B. Heck v. Humphrey[4] - Favorable Termination Rule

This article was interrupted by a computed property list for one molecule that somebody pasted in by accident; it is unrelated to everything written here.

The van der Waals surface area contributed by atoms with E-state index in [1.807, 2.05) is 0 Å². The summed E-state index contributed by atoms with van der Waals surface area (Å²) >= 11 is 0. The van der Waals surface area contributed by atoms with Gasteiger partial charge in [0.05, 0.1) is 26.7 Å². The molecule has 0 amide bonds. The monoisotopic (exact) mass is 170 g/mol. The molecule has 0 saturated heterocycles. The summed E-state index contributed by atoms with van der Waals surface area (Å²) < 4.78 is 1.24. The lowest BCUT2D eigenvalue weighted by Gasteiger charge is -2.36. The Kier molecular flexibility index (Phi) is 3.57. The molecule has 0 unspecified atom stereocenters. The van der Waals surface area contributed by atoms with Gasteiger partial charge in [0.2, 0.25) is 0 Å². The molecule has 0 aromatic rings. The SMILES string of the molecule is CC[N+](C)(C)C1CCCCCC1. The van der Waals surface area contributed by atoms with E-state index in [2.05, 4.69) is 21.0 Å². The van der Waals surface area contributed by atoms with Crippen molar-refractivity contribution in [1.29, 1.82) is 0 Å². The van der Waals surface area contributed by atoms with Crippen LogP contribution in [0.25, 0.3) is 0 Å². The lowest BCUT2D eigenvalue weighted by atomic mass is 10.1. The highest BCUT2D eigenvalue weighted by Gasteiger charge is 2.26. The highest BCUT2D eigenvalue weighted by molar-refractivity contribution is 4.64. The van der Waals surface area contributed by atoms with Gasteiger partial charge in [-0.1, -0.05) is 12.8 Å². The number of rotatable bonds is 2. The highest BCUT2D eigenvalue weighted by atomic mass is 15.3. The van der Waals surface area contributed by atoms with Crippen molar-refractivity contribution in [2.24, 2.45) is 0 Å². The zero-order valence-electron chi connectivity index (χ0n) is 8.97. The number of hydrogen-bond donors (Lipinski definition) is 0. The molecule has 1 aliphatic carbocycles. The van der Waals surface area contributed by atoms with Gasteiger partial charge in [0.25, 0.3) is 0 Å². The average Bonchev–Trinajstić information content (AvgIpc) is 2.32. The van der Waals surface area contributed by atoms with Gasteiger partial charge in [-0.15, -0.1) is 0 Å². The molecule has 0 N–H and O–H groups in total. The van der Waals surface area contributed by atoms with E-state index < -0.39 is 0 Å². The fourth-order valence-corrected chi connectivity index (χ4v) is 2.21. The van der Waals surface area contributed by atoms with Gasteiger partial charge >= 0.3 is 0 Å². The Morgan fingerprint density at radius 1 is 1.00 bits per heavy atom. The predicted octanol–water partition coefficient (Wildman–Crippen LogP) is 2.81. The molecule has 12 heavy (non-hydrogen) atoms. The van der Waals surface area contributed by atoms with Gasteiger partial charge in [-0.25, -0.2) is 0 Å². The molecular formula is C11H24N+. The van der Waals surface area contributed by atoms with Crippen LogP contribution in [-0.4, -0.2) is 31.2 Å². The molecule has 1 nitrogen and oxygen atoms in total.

“A state prisoner cannot use a § 1983 action to challenge the ‘fact or duration of his confinement,' because such an action lies at the ‘core of habeas corpus.'” Simpson v. Thomas, 528 F.3d 685, 693 (9th Cir. 2008) (quoting Preiser v. Rodriguez, 411 U.S. 475, 489 (1973)). Thus, where a § 1983 action seeking damages alleges constitutional violations that would necessarily imply the invalidity of a conviction or sentence, the prisoner must first establish that the underlying sentence or conviction has already been invalidated on appeal, by a habeas petition, or terminated in his favor via some other similar proceeding. Heck, 512 U.S. at 438-37. This “favorable termination” rule applies to prison disciplinary proceedings, if those proceedings resulted in the loss of good-time or behavior credits. Balisok, 520 U.S. at 646-48 (holding that claim for monetary and declaratory relief challenging validity of procedures used to deprive prisoner of good-time credits is not cognizable under § 1983); see also Wilkinson v. Dotson, 544 U.S. 74, 81-82 (2005) (explaining that “a state prisoner's § 1983 action is barred (absent prior invalidation) no matter the relief sought (damages or equitable relief), no matter the target of the prisoner's suit (state conduct leading to conviction or internal prison proceedings) if success in that action would necessarily demonstrate the invalidity of confinement or its duration” (emphasis omitted)). Stated another way, a § 1983 claim is barred if the “plaintiff could prevail only by negating ‘an element of the offense of which he has been convicted.'” Cunningham v. Gates, 312 F.3d 1148, 1153-54 (9th Cir. 2002) (citing Heck, 512 U.S. at 487 n. 6). However, when the § 1983 claim does not necessarily implicate the underlying disciplinary action (or criminal conviction), it may proceed. See Muhammad v. Close, 540 U.S. 749, 754-55 (2004).